Benefits Graph Databases Bring to Identity and Access Management

by
Antonio Filipovic
Benefits Graph Databases Bring to Identity and Access Management

Identity and Access Management (IAM) includes technologies and processes that enable organizations to provide users with appropriate access to systems, apps, and data. In other words, it defines who gets access to what, for what reason, and at what time. The definition of identity and the individual structure of each organization defines the access management and, therefore, the company’s IAM.

In the digital world, people, services, and devices have an identity, sometimes even more than one, and those identities are becoming increasingly interconnected with rich and deep relationships. The job of IAM is to manage these relationships and permissions entities have to access resources.

The problem with traditional IAM systems and why they are failing is because they are mainly still using CSV files to extract data from the HR systems. And although CSV files are great for regular tabular data, grocery shopping lists, spending lists, and so on, analyzing patterns, exploring access rights, and dynamic checking for vulnerabilities is impossible with CSV files. To complete these tasks, CSV files need to be analyzed in their entirety, which is a long and complicated task.

But when the IAM data is modeled as a graph, the database can make such analysis out of the box, making any critical analysis and decision-making drastically easier and more performant. Traditional IAM systems struggle with certain issues, but graphs can make them all disappear.

But except for solving those problems, graph databases are always a better choice for IAM systems compared to traditional relational databases because they make the system perform faster and offer flexibility and scalability, which we will discuss in this blog post.

How graph databases increase performance

Within systems made out of millions of nodes and relationships, graph database access lookups over large, complex structures are executed in milliseconds. Upon new information, dynamic graph algorithms avoid the update of the whole graph and performance degradation. The changes are only applied to the parts of the graph affected by the new data. These features make graph databases faster and more efficient at analyzing highly interconnected data, such as the one found in IAM systems, than any other system built with relational databases.

Traversals through data are easier when using BFS or DFS hops

To completely understand data analysis in graph databases, you need to understand the concept of index-free adjacency. Index-free adjacency enables graph databases to explore neighboring nodes quickly, that is, perform hopping. Exploring neighbors is important to check whether the user has the right to access a file. In the following example, we’ll show you how graph databases increase performance in IAM systems.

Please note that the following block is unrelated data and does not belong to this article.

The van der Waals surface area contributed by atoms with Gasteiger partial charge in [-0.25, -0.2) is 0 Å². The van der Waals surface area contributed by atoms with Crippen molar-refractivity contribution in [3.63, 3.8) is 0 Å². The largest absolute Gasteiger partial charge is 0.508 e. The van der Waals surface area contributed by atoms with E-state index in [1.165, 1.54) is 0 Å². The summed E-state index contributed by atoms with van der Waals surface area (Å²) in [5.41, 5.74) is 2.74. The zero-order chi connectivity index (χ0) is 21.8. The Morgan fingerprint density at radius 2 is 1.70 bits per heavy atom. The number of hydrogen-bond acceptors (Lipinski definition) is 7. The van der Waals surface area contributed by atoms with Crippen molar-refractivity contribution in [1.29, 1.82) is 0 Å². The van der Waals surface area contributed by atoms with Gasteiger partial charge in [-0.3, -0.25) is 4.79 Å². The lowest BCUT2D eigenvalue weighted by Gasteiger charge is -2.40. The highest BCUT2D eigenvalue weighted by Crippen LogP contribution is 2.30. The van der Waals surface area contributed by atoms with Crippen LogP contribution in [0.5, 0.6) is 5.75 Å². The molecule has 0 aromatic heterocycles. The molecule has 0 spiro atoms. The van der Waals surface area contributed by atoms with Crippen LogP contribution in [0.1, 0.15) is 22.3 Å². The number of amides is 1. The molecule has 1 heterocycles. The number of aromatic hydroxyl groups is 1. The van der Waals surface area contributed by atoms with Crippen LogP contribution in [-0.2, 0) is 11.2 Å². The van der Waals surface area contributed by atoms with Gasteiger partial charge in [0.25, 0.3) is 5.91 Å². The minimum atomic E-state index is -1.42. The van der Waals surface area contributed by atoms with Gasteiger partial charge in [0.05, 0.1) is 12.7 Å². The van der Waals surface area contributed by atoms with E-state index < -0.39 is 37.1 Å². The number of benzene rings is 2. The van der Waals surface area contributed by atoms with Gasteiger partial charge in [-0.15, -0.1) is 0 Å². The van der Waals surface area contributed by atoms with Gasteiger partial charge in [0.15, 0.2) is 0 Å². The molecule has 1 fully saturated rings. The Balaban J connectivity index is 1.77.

The image below depicts that concept by modeling Mark’s access to the blob.txt file. Here is an example that will clarify how the access checking process in the IAM system that uses graphs would look like:

  • Mark wants to access the blob.txt file.
  • Graph database finds Mark in the database.
  • Mark node has a pointer to the blob.txt file, that is, the node is connected to the blob.txt file with a relationship indicating Mark has permission to access the file.
  • Mark gets granted access to the blob.txt file.

image alt

By performing pointer hopping, a direct walk of memory, graph databases look up adjacent nodes in a graph. This is the fastest way for computers to look at relationships. In the case of the Mark node, the database holds direct physical RAM addresses of all the other neighboring nodes in the graph, in this case, the address to the blob.txt file node.

Most importantly, these relationships are created when the data is loaded, not during querying. For the IAM systems querying data is a far more crucial step than loading since querying answers the question of user permissions. Also, graph databases don’t have to work with any other data structures or indexes to hop between neighboring nodes. Also, related nodes are sometimes even stored next to each other in memory, which maximizes the chances that the data is already in the CPU’s cache.

In comparison, the primary design goal of relational databases is fast row-by-row access. That happened because COBOL systems that read from cards read one card at a time and were designed to group all the fields in their rows. Relational databases ended up inheriting the COBOL flat-file designs and retrofitting relationship lookups later as an afterthought. Worse than that, each relational JOIN operation is a search that typically doubles as the database doubles in size, meaning it results in O(log(n)) binary search operation. The more JOINs there are, the slower the search is. Relational databases excel at queries on small datasets with a uniform flat structure.

So graph databases are fast, but how fast are they? Expect a computer to hop between roughly a million nodes every second for each core it has on the server. If the server has 16 cores, the number rises to 16 million hops per second. For those with an NSA-scale budget, Cray Graph Engine with 8,192 cores is available that can do 12.8 billion (Giga) Traversal Edges Per Second (GTEPS) on the graph500 SSSP benchmarks. That’s a lot of row-to-row searches!

Compared to relational databases, the main problem is finding relationships. Let’s say we have one table for relationships(R) and another for people names (P). With nested loop JOIN, the cost would usually be O(|R| |P| |P|), where |R| is the cardinality of relationships, and |P| is the cardinality of people. For graph databases, going through relationships doesn’t require any table joining since relationships are already there.